Sunday, January 29, 2006

The Hamas victory

Four things about the Hamas victory:

  1. What did people think was going to happen to Hamas? As long as there is an Israeli occupation, Hamas is going to be around. It isn't going to magically disappear. It could be around as an armed resistance movement, or it could be around as part of a formal political process. All resistance movements at some point have to make that transition, and surely it is better to make it sooner rather than later. As the expression goes, it's better to have them inside the tent pissing out, than outside the tent pissing in. They've had a bit of a free ride up until now, allowing the Palestinian Authority to make all the difficult decisions while they sat back and posed as heroes. Now that they have to take responsibility for making difficult - some would say impossible - political decisions, they will lose some of their halo, and become just another political party. All this is part of the normalization of politics in the Palestine. As a bonus, the election of Hamas will finally put pressure on the Palestinian Authority to reform its own corruption. Isn't it the Americans who are always telling us about the virtues of competition?

  2. Needless to say, Israel and the United States have taken this opportunity to assert once again that they don't intend to negotiate with terrorists. As always, Israel has no 'negotiating partner'. This would be a much stronger argument if Olmert, just before the election which he assumed the PA was going to win, hadn't announced, with much fanfare, the continuation of Sharon's unilateral policies in the Occupied Territories. In other words, the election of Hamas has nothing to do with Israeli unilateralism, and Hamas just another Israelamerican excuse to avoid real negotiating. The funny thing about the Olmert speech is that it was universally spun as a concession by Israel to 'give up' land, rather than what it really was, an assertion that he would continue Sharon's policy of unilaterally seizing Palestinian land to which Israel has no legal claim.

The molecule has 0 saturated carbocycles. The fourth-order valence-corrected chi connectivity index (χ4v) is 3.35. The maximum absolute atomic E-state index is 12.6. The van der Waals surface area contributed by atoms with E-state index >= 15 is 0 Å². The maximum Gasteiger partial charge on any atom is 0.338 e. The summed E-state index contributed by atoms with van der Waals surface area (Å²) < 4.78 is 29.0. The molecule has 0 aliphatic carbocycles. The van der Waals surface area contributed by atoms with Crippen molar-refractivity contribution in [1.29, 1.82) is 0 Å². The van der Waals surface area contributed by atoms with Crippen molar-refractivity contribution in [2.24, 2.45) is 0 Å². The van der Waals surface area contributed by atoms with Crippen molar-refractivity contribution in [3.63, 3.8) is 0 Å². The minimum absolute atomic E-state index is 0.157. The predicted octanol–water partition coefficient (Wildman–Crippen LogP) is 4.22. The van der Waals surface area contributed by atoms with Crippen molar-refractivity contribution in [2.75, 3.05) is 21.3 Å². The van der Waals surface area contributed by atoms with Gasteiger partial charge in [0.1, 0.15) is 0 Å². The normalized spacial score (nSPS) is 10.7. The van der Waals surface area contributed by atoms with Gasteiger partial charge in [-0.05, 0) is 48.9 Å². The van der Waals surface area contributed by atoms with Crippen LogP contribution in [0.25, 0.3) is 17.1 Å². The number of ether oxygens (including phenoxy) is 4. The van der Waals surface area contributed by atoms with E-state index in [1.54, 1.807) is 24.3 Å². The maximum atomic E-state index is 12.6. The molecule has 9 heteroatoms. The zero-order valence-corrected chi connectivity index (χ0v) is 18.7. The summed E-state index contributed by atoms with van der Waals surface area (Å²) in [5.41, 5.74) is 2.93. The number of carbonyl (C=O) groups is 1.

3. Bush is now looking even sillier than usual, with his hollow promises to bring 'democracy' to the Middle East. Israel obviously wanted an excuse to cancel these elections, and the Palestinian Authority would also have been glad for a delay, but Bush's need for another election to make up for the debacle of the results of the Iraqi election meant that the Americans, for once, forced Israel to allow the elections to proceed (although voting in Jerusalem was a joke, and one has to wonder whether the Israelis unintentionally threw the election to Hamas). Bush has now completely revealed his hand by insisting that the election doesn't count unless one particular side wins. Bush's view of democracy is very Humpty Dumpty:

    "'When I use a word,' Humpty Dumpty said in rather a scornful tone, 'it means just what I choose it to mean - neither more nor less.'

    'The question is,' said Alice, 'whether you CAN make words mean so many different things.'

    'The question is,' said Humpty Dumpty, 'which is to be master - - that's all.'"

    Bush's 'democracy' has been proven to be a complete sham.

  4. Hamas is being described as a 'terrorist' group by all the media, which is completely misleading. They are an army of national liberation against a brutal and completely illegal Israeli occupation. The Palestinian people are completely entitled under international law to resist the occupation, and Hamas is the military heart of that resistance. Israel has absolutely no right to occupy the land of the Palestinian nation. Who is the real 'terrorist'?

Israel originally supported Hamas as a way to limit the power of Arafat, much like the CIA supported the Muslim Brotherhood in the 1950's in order to limit the political power of Nasser. Both these clever moves have backfired. The Muslim Brotherhood now manifests itself as al Qaeda, and Hamas has become one of the most successful national resistance movements in the world. Hamas forced the Israelis out of Gaza, and probably has kept the Palestinian people from being wiped off the map. The fact that Israel is again using the threat of Hamas as a way to avoid negotiating is irrelevant, as Israel would find any excuse to avoid negotiating. The resistance will continue until Israel does the only possible thing it can do, which is engage in a negotiated settlement acceptable to the Palestinian people leading to a full Palestinian state. The election of Hamas is a step in the right direction.